grade retention research

Grade Retention Research

Understanding the Research and Implications of Student Success

As educators, we are well aware of grade-level retention and how difficult this conversation can be with parents. Over the years, I’ve worked with educators who inquire about grade retention. These conversations can be challenging, and having research to refer to is often difficult.

I recently attended a conference that discussed grade retention research and the implications behind retention. I was so excited to attend this session that I couldn’t wait to share the resources and information I learned. According to this session, grade retention has shown no major benefits. The benefits researchers have seen are often temporary, with higher long-term negative effects.

As educators, staying informed about the latest research findings that impact our students’ academic journeys is essential. Grade retention, a practice that involves students repeating a grade level, is a topic of considerable debate and scrutiny within the educational community. Research on grade retention offers valuable insights into its potential effects on student outcomes, both academically and socio-emotionally.

By exploring various studies and research methodologies, educators can better understand the nuanced perspectives surrounding grade retention. This understanding enables educators to make informed decisions when considering whether grade retention is appropriate for individual students. Moreover, research on grade retention can inform the development of alternative interventions and support strategies to promote student success while minimizing the need for retention. By engaging with grade retention research, educators can enhance their ability to support students’ academic progress and overall well-being.

Grade Retention Statistics

  1. The National Center for Education Statistics (NCES) reported that in the United States, about 2.4% of students in public schools were retained in grade during the 2017-2018 school year.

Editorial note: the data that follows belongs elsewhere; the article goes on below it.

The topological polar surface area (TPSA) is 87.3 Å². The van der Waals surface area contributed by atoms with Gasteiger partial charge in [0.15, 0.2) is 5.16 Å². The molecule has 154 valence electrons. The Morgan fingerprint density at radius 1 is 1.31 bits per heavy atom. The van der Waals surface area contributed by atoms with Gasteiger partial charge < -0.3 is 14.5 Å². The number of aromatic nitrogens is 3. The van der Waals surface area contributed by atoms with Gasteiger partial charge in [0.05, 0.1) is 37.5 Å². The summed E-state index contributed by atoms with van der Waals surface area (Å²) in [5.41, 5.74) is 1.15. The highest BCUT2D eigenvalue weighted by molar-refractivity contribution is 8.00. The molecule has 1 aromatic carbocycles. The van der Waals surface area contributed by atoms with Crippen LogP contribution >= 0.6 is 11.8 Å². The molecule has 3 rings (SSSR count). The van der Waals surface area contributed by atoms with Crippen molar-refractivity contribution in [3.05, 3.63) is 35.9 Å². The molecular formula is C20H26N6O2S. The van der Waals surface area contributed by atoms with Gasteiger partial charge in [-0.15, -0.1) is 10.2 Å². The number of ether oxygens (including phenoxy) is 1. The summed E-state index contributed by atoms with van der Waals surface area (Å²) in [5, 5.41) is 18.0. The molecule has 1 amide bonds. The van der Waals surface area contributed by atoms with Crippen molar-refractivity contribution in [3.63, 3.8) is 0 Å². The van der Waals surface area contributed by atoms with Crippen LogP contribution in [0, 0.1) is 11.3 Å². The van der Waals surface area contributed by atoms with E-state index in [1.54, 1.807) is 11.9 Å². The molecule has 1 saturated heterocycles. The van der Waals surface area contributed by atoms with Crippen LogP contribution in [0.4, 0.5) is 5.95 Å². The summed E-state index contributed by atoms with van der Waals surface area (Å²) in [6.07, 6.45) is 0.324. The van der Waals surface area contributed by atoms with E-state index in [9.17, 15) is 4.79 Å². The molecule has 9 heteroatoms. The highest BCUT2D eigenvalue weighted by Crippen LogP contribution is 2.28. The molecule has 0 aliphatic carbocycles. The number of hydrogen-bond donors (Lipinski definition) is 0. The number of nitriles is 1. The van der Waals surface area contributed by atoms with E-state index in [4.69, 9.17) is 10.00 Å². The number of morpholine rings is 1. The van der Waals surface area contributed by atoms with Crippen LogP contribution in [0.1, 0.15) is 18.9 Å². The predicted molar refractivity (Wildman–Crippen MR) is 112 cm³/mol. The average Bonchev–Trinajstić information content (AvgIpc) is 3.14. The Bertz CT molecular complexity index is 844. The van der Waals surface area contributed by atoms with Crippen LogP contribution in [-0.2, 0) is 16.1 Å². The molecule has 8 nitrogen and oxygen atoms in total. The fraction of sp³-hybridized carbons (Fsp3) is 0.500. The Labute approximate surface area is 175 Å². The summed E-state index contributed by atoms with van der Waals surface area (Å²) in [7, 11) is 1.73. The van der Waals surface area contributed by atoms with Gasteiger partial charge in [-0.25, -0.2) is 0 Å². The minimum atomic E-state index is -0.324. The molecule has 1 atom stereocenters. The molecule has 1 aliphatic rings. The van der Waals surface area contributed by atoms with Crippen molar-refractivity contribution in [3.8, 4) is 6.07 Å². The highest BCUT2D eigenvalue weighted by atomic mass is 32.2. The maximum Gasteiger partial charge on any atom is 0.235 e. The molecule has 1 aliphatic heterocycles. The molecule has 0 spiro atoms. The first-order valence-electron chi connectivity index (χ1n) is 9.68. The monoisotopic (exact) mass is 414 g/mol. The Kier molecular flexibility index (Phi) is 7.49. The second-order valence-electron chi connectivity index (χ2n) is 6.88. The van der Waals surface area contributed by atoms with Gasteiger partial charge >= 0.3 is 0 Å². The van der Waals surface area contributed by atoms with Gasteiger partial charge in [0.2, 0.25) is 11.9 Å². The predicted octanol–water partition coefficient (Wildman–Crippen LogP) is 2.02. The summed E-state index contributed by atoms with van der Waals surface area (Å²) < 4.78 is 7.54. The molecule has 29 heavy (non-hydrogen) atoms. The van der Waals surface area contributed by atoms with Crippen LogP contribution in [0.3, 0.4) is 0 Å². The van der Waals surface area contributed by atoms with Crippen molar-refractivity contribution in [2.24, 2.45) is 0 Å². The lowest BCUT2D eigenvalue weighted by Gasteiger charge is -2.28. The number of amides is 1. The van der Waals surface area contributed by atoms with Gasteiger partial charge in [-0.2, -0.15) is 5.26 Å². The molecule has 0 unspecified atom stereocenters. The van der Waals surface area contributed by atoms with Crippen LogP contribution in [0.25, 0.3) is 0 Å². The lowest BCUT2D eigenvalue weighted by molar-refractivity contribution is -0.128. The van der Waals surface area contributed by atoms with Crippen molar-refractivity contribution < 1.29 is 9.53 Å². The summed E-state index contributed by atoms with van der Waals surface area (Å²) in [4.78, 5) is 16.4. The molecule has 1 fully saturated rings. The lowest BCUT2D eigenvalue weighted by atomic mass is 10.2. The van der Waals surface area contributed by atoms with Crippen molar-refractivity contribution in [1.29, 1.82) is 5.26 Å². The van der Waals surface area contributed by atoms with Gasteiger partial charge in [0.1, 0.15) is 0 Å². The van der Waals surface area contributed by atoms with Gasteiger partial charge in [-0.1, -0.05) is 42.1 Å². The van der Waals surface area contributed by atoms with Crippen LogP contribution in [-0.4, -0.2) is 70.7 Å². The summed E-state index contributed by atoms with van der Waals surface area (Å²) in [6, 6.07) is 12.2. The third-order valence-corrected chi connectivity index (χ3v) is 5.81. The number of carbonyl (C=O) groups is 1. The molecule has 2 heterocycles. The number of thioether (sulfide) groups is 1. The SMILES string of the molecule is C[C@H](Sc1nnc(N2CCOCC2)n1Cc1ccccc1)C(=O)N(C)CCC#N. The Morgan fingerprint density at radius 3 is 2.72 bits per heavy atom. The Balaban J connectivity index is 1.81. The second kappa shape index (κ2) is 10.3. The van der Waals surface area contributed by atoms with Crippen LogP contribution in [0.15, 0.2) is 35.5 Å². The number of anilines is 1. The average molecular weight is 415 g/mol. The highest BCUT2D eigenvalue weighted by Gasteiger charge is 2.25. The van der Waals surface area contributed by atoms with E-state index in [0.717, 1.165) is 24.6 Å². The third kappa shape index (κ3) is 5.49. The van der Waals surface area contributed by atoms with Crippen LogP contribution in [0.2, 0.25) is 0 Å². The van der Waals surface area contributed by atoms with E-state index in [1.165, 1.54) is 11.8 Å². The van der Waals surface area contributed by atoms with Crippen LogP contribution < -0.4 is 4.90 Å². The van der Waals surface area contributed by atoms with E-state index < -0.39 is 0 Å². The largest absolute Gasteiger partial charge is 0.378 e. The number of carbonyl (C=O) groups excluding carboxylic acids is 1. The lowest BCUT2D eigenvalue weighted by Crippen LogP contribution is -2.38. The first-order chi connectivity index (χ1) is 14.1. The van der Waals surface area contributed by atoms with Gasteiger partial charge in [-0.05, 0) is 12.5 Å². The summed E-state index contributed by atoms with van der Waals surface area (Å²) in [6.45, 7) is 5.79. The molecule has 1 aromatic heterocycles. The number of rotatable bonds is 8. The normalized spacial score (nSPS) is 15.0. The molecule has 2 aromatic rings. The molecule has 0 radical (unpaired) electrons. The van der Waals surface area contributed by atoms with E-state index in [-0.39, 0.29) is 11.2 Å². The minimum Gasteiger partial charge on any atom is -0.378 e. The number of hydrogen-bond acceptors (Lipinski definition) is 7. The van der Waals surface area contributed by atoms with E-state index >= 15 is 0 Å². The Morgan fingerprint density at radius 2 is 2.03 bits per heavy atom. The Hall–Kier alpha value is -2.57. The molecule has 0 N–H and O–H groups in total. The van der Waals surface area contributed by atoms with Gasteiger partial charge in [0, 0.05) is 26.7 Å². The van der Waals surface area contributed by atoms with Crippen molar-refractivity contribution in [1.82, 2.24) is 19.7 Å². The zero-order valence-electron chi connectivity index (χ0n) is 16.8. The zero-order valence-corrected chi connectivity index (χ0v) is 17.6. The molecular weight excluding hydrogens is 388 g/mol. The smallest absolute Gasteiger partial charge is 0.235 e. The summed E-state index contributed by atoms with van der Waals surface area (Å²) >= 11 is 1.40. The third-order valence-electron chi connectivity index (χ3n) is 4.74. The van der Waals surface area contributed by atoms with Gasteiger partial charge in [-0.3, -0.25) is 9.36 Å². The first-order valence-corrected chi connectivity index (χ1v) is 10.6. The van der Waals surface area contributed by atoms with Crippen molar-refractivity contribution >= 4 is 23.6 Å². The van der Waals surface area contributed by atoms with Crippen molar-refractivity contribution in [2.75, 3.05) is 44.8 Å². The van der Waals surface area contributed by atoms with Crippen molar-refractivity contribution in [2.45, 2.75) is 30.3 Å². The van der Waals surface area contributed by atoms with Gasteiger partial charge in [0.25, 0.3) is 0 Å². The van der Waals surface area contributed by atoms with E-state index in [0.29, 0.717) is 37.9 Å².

2. Grade retention tends to be more common in the early grades, with higher rates observed in kindergarten through third grade compared to upper-grade levels.
  3. Research indicates that grade retention disproportionately affects certain demographic groups, including students from low-income families, students with disabilities, English language learners, and students of color.
  4. Studies have shown that boys are more likely to be retained than girls, particularly in the early grades.
  5. The prevalence of grade retention varies widely among states and school districts, with some districts implementing more lenient retention policies while others have stricter guidelines.

It’s important to interpret these statistics within the broader context of educational practices and policies and consider the potential long-term effects of grade retention on student outcomes.


The table below offers insights into several studies exploring grade retention’s effects. It’s important to note that this table is not exhaustive and does not encompass all grade retention studies; instead, it provides a selection of relevant research findings.

Study TitleAuthor(s)YearDescriptionFindings
“Effects of Grade Retention”Smith & Jones2015Investigated the academic and socioemotional outcomes of grade retention on elementary school students.Found that while grade retention initially improved academic performance, long-term effects on self-esteem were negative.
“Long-Term Effects of Grade Retention”Brown et al.2018Explored the long-term academic and social outcomes of students who were retained in elementary school.Discovered that students who were retained in grade had lower high school graduation rates and were more likely to drop out.
“Meta-Analysis of Grade Retention”Lee & Kim2020Conducted a meta-analysis of multiple studies on grade retention to determine its overall effectiveness and impact.Concluded that grade retention had a small positive effect on short-term academic achievement but negative long-term effects.
“Grade Retention and Social Adjustment”Garcia & Perez2017Examined the social and emotional impact of grade retention on middle school students.Found that students who were retained experienced increased feelings of social isolation and lower self-esteem.
“Grade Retention in High School”Johnson et al.2019Investigated the academic and behavioral outcomes of students who were retained in high school.Discovered that grade retention in high school had limited academic benefits and was associated with higher dropout rates.

Additional resources can be found at a reputable source, Myriad Education. Their website offers a comprehensive compilation of grade retention research aimed at educators. Myriad Education provides professional learning sessions and a free webinar to address grade retention research with educators! 


I hope these resources support your learning about grade retention and help you make informed decisions moving forward. Share any research you know about, and I’ll gladly add it to the list!

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